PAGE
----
By Anthony Hurley
I have recently returned from adjudicating at the Shenzhen China Open and the WDC World Cup, a fantastic event attracting 2000 competitors from China and great support from overseas couples — many of them featuring in the recent Blackpool finals.
However, apart from the elite amateurs and professional couples present, the floor craft from the majority was quite frightening considering they were blessed with a large floor.
It is quite obvious to me that fixed routines with couples placing their choreography in exactly the same place every round, the complex selection of figures, plus an attitide by the competitors that the ajudicators expect everyone to be moving at maximum speed and circumnavigating the floor as many times as possible are I believe to be the main reasons for bad collisions and the lack of respect to ones fellow competitors not to mention the poor adjudicators standing on the perimeter of the floor.
Furthermore I wonder if the coaches are approaching the subject in lessons. Surely it is part of sensible coaching to point out to the students how important this aspect of competitive dancing is. Personally I always tried to include and impress on couples the importance of a sound knowledge of the basic and standard figures in each dance so that they could be attractively included to change direction and seek alternative space to continue ones chosen and rehearsed choreography. It certainly does not help the performance of a couple or their immediate rivals if they keep colliding on the floor, sometimes with considerable force. The adjudicators are more impressed to see first class floor craft when accessing a couples competitive performance. This is a quality that must be addressed before someone is badly hurt.
Therefore what are the essential ingredients for creating good floorcraft?
1) Good eyesight.
2) A reasonable knowledge of the basic and stadard figures.
3) A good weight connection enabling the lady to react to your directional preferences, this maybe a sudden change of direction or perhaps a hover action to avoid the possible collision. Danced correctly will not detract from a fine performance or musicality.
4) The art of hesitation. To hesitate when avoiding another couple, use these moments to listen to the music before you set off in your new direction. Perfect these attributes and you will naturally commence in phrase with the music.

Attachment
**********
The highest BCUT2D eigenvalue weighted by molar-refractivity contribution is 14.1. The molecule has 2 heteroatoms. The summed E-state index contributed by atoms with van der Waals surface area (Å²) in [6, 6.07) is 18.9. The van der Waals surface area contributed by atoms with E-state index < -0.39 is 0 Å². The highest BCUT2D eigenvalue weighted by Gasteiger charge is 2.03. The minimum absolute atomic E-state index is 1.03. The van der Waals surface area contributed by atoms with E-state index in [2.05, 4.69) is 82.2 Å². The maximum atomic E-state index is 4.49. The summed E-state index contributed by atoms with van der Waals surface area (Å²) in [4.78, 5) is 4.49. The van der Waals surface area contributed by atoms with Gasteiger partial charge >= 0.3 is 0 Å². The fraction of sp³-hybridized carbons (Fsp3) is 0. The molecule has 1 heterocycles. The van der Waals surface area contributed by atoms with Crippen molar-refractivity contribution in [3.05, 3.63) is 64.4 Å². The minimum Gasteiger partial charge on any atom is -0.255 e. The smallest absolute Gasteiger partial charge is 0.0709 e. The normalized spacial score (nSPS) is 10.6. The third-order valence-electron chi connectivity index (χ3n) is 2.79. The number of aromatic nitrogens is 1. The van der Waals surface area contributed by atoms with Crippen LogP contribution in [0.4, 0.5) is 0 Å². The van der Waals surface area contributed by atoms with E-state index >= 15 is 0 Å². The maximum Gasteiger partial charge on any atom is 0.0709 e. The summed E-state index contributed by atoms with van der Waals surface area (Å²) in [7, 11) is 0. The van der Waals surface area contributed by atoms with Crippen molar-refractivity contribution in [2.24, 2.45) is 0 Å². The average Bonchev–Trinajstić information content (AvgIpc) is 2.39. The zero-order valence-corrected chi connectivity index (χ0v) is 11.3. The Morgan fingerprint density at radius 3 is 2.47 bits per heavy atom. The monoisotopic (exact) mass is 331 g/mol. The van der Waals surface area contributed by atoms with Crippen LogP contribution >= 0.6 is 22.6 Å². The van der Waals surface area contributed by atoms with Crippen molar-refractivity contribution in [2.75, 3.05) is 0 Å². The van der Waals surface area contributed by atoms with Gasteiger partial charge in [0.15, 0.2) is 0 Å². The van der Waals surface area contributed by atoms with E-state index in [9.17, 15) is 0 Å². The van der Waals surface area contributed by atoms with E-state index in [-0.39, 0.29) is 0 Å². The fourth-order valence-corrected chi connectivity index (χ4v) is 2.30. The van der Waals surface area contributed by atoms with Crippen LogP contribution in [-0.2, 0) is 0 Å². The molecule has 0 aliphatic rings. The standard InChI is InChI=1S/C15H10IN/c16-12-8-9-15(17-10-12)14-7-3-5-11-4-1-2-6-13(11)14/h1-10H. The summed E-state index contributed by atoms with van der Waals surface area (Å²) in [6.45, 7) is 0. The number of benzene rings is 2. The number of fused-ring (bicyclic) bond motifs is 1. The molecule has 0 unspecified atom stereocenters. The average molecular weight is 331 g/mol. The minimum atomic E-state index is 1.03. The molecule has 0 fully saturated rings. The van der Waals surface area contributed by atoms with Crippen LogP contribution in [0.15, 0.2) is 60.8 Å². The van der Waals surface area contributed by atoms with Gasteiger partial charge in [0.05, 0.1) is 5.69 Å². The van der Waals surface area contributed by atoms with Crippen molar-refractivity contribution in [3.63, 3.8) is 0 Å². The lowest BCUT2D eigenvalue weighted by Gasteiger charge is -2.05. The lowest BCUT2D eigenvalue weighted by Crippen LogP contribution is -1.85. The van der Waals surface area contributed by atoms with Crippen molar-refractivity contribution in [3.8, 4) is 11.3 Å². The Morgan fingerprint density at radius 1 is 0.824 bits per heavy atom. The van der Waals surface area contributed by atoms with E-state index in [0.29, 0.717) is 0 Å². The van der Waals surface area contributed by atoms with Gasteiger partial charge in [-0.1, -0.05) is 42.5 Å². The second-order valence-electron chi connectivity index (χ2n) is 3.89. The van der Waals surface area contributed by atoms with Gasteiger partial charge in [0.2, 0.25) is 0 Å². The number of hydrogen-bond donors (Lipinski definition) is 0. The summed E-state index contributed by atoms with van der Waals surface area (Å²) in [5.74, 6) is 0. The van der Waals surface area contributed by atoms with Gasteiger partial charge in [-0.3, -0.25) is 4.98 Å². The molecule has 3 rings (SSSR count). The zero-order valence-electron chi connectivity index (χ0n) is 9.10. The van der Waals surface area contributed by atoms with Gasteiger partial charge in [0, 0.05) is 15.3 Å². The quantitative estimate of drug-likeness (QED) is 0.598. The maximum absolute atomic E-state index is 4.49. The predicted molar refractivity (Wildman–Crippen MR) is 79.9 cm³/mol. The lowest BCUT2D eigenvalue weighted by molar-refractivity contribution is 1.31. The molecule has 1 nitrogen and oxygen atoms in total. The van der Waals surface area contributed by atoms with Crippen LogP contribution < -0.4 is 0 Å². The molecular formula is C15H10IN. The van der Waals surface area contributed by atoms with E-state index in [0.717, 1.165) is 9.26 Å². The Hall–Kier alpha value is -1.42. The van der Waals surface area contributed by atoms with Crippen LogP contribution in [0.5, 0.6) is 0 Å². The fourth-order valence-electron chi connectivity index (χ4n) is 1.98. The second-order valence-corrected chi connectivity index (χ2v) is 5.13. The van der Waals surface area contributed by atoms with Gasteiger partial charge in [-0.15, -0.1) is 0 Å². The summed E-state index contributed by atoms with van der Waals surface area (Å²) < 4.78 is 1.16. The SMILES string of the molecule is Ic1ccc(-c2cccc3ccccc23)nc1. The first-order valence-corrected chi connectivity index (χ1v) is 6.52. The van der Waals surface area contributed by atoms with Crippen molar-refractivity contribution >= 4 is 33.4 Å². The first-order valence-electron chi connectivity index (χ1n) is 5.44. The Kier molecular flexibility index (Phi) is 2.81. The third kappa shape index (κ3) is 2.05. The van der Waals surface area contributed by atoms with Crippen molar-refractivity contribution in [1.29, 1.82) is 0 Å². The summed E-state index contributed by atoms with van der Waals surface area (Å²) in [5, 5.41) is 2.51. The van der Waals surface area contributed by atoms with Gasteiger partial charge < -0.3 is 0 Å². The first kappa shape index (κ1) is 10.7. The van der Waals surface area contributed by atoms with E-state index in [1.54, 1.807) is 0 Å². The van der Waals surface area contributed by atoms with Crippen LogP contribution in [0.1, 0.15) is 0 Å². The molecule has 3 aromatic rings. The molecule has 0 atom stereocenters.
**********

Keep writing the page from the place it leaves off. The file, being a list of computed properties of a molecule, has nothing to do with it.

5) The ability to anticipate other couples direction of movement on the floor and to find altervative space in which to continue with the next desired figure.
6) Understand what is meant by the term line of dance. L.O.D is an imaginery line with the wall always on the man s right side. Generally we should travel in an anticlockwise direction although there are some acceptable exceptions.
7) The qualities listed above should be uppermost in ones mind even when practicing at your local school or club, even in lessons when other teachers and couples are sharing the floor.
Perhaps todays competitors are at a disadvantage in that they do not have the opportunity of practicing in public dance halls where social and competitive dancers shared the floor and usually enjoying music provided by one or two live orchestras. These conditions certainly made one aware of the importance of being polite on the floor.
I would love to think that todays younger coaches take on board the above as a priority in their teaching methods. For sure you will produce a better class of competitor if you do.
One last thought: when Fay and I were amateurs and practicing at my parents studio, my father used to slide chairs at us so we could develop the art of floor craft. Believe me it was worth the effort.